Referring to Chafee’s budget address Tuesday night at the Statehouse, during which the governor discussed his plan to restore $10 million to the state’s higher education system, the URI president said the governor sent an important message.
“As you all know (Tuesday) night was quite an occasion for higher education in Rhode Island,” Dooley said during a press conference called by the governor at URI to discuss his plans to reverse years of heavy budget cuts to the URI, Rhode Island College and the Community College of Rhode Island.
“We saw something last night, we heard some things last night that we have not as a community heard in a very long time,” Dooley said.
“It’s a message that I believe will resonate nationally. It’s almost impossible these days to pick up any publication that deals with public higher education and higher education in general in the United States and not see yet another state announcing dramatic reductions in funding for public higher education,” Dooley said.
“Just yesterday, the governor of Pennsylvania suggested that the funding for the Pennsylvania State University and the state universities of Pennsylvania should be reduced by 50 percent in one year,” Dooley said. Despite facing one of the most challenging budget crisis in the country, Dooley said the governor chose to invest in higher education and in education more broadly.
“This sends exactly the right message for the times, that we are a state that understands it is essential to provide the appropriate educational opportunities at the public colleges and university in Rhode Island in order to create a new and sustainable and vibrant economy for the people of Rhode Island,” Dooley said.
Dooley said Rhode Islanders will be surprised at the national attention that such an investment attracts, given the extraordinary budget pressures in the state.
He added that the monies earmarked for URI will be used to support the education of Rhode Island undergraduate and graduate students.
Chafee said that during the past four years “our valuable institutions of higher education have been cut $38 million.
“I wanted to reverse that trend,” Chafee said. “I know the Board of (Governors for) Higher Education asked for $30 million, and I wasn’t able to go along with $30 million, as we face this huge budget deficit and the loss of federal stimulus funding. But I was determined to reverse the trend of having cuts over the past four years.
Chafee he is said he is working with Rhode Island Higher Education Commissioner Ray M. Di Pasquale, also the president of CCRI, and the other presidents to prevent a tuition increase at CCRI. He said his goal is to eliminate tuition increases at URI and RIC going forward.
“This is an indication of my commitment,” Chafee said. “If we can do this with this budget year 2012, one of the hardest ever, to make this commitment of $10 million, it’s an indication of what future years will look like. As the revenues do come back, that commitment will continue because I believe this is the future of our state, not only higher education, but elementary and secondary also. I urge the General assembly to keep that $10 million in the budget.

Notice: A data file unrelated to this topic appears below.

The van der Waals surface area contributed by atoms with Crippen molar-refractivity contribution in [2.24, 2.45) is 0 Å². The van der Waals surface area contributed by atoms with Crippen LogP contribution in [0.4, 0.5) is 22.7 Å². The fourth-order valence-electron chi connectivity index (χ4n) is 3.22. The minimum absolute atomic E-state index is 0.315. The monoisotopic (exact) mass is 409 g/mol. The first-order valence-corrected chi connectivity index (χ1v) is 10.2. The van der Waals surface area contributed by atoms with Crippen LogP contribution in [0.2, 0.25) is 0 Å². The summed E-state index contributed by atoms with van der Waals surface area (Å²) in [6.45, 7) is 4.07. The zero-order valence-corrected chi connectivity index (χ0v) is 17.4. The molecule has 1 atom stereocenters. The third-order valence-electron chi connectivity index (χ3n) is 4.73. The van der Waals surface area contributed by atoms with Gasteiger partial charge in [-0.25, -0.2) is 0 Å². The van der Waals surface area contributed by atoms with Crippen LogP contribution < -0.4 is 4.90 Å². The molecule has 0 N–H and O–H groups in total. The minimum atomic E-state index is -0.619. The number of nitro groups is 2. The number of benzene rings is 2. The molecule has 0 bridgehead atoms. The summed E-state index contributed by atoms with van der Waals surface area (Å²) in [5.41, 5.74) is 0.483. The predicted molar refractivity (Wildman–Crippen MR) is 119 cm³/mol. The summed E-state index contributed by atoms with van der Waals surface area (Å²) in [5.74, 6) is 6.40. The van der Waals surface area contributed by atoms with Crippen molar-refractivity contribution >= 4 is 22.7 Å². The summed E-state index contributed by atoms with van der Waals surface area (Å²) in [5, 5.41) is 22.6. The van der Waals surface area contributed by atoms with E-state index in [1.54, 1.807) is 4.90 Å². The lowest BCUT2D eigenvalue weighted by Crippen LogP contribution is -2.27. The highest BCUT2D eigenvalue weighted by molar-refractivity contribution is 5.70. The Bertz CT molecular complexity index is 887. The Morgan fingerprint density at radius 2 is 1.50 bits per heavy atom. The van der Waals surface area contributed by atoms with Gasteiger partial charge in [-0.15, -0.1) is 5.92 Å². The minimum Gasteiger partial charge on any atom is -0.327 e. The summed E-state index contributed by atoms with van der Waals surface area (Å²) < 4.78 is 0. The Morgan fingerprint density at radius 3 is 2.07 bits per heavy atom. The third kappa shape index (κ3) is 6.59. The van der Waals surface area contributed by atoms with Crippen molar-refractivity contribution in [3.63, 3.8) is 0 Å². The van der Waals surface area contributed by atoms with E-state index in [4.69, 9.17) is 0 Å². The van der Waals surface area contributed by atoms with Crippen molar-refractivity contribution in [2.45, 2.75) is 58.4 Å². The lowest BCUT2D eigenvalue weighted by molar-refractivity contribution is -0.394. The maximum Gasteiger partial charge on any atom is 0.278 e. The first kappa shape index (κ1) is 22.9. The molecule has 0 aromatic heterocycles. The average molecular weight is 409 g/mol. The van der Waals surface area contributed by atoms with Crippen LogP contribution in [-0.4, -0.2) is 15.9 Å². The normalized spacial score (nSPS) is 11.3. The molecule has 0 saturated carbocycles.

“Thank you very much and spend it wisely,” he said to chuckles and strong applause.
Di Pasquale also had high praise for the governor’s budget decision.
“Let me convey to you on behalf of the 43,000 students in our public institutions, our faculty, staff and the administrators here today that we are extremely grateful for what you have done, for your vision. You have put a stop to a dangerous spiral, and you have restored higher education funding,” DiPasquale said.
He said the governor has made higher education a major priority.
”In my meetings with the governor and his team, since they have taken office, I have been extremely encouraged by what I view as a deep commitment to higher education.”
Rhode Island College President Nancy Carriuolo said people on her campus were very optimistic this morning in talking about what the governor said Tuesday night about education.
“We thank you very much for your understanding of the role of education in economic development. We want to thank you for being interested in each and every one of our public institutions and the impact we can have with our separate missions on making our state stronger and better,” Carriuolo said.
Rhode Island businessman and prominent URI alumnus, Lorne Adrain, Chafee’s selection to lead the Board of Governors for Higher Education, said it was great to be starting anew.
Adrain began his remarks by talking about a continuing monthly luncheon that he has been enjoying with Chafee and other opinion leaders in the state since well before the election.
“We call it CHOW, challenges, hopes, opportunities and wisdom,” he said. “It was in the context of those conversations that I came to know a man that I really like and admire. What I heard last night just made me feel that stronger about his leadership. In these very difficult times, it takes imagination, courage and commitment to do what he did last night. I say thank you.”
Read President Dooley’s Blog comments about this announcement.